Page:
Apr. 7 – (Luke 20:1-18) Overview of chapter 20: Many churches possess a sequence of pictures that, together, tell a complete story.  Sometimes these are in the windows or painted on the walls or the ceiling.  What looks like distinct pictures, when you “read” them one after the other, in fact tell a complete story. The debates in Luke 20 are just like that.  They tell, in a miniature, the whole story of Jesus.  They are a summary of the gospel.  Jesus emerges from John’s prophetic movement; he is anointed as Messiah.  He comes to Israel, to the towns of Galilee, and ultimately to Jerusalem, with a message of warning and pleading.  His is rejected and handed over to Caesar’s men for execution and on the third day he is raised from the dead.  Thus, his followers discover that he is the Messiah.  The sequence of these debates can hardly be accidental.

Apr. 8 – (Luke 20: 19-26) The coins used at that time were made by the Romans. Jews had to use them to pay taxes, but the coins flouted Jewish law by using a picture of a human being (Caesar himself, of course) and by describing him in words that a Jew would regard as blasphemous, describing Caesar as the son of a god. What made the question that was posed to Jesus by the spies in Luke 20:20-26 a trick question?

                The audience now supposes that Jesus is on the spot, about to be found out, when suddenly everything is reversed.  How does Jesus turn the accusers into the accused and challenge the authorities in the temple?  What does it mean today to give back to God what belongs to him?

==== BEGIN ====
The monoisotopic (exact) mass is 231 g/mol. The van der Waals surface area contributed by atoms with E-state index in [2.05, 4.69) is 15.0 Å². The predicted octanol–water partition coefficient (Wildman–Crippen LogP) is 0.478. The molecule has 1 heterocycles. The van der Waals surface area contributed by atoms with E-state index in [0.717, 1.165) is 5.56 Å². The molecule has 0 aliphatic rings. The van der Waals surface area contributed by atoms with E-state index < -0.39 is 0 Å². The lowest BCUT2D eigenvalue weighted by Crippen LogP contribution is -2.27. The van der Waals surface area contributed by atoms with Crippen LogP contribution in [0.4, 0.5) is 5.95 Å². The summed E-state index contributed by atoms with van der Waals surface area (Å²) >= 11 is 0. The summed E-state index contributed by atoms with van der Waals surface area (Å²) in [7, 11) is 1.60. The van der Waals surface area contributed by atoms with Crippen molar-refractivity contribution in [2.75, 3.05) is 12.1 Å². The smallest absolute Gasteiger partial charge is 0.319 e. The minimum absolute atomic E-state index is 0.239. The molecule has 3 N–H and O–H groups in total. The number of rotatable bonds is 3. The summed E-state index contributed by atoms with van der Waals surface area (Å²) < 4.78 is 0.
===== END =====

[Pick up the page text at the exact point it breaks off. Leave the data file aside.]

Apr. 9 – (Luke 20: 27-47) The Sadducees have a question for Jesus. They were the aristocracy of Judaism, including most of the leading priestly families, who relied only on the first five books of the Old Testament.  They therefore denied the resurrection of the dead, presumably because they did not see justification for it in Genesis through Deuteronomy.  The Pharisees, however, believed in the resurrection.

                When Jews thought of “the resurrection,” they considered the future when God would raise all Israel, perhaps even all humans, from the dead, and create a new world for them to live in.  This hope was not about what we think of as “life after death.” It was about a future event that had not yet happened. Thus, the dead would be alive again in a way they weren’t at present, and all the wrongs of the world would be put right. What points does Jesus make in response to the question from the Sadducees?